Literacy Collaborative Cloud: Living the Dream
Margaret Aker, Concordia University Chicago
World Conference on Mobile and Contextual Learning, in Concordia University Chicago, Chicago, IL, USA ISBN 978-1-939797-36-0
The derivation of this study was a group of graduate students nearing the completion of their program in literacy who still had questions concerning the profession due to rapid changes affecting the field. The genesis of this study was a response to this insight. It was deduced creating a literacy collaborative cloud may help solve the problem by enabling literacy professionals a platform to continue working together ultimately to the benefit of their students, the profession, and themselves. A mixed method sequential explanatory study was conducted consisting of a survey (n=45) which then informed the semi-structured interviews (n=3). The data was triangulated (Denzin, 1970) to enhance the credibility of the study. The findings concluded recent graduate students and alumni felt they would benefit from the creation of the Literacy Collaborative Cloud bridging the gap between graduate school and the workplace. Due to their busy schedules many students were ecstatic; one stating if they had access to a social media collaborative platform on their mobile device they would be “living the dream” (Student Y2). Driven by mobile social media, the implications for the development of collaborative clouds bridging the gap between graduate schools and workplaces could significantly change the dynamics of the future. Recently, when international leaders in higher education were asked “what priorities will be emphasized in higher education over the next five years…seventy-seven percent responded bridging the gap between education and employment” (Marmolejo, 2018, p. 22). Connecting the university/employment gap represents the number one priority in higher education (Marmolejo).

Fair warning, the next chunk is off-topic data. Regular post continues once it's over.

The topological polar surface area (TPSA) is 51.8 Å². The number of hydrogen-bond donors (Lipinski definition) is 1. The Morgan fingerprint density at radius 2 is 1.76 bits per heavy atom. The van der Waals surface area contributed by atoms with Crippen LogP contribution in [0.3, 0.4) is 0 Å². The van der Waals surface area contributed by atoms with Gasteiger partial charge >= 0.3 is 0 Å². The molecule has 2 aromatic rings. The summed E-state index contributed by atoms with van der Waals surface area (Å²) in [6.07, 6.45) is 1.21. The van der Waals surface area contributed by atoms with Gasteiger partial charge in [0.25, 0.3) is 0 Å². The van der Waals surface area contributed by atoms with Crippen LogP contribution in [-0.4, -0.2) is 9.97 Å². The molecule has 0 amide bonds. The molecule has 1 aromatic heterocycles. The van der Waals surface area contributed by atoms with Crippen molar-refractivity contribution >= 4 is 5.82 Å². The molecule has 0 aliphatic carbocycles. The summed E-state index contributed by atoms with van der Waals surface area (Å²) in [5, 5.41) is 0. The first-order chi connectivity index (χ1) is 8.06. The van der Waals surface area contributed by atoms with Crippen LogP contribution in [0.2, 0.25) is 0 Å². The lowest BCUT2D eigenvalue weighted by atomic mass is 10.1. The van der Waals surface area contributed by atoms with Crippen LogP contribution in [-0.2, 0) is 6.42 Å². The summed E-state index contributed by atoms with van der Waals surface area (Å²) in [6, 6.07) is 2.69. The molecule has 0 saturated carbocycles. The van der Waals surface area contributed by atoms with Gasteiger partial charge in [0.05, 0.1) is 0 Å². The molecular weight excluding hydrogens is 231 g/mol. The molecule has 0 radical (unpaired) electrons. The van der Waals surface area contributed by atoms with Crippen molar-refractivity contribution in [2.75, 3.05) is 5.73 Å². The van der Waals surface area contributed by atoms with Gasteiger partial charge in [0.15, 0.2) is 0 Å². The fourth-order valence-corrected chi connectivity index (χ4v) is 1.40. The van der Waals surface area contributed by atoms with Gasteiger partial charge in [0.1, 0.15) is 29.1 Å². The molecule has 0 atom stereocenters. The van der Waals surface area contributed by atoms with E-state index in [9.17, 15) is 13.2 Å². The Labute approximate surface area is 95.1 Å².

Aker, M. (2018). Literacy Collaborative Cloud: Living the Dream. In D. Parsons, R. Power, A. Palalas, H. Hambrock & K. MacCallum (Eds.), Proceedings of 17th World Conference on Mobile and Contextual Learning (pp. 64-76). Concordia University Chicago, Chicago, IL, USA.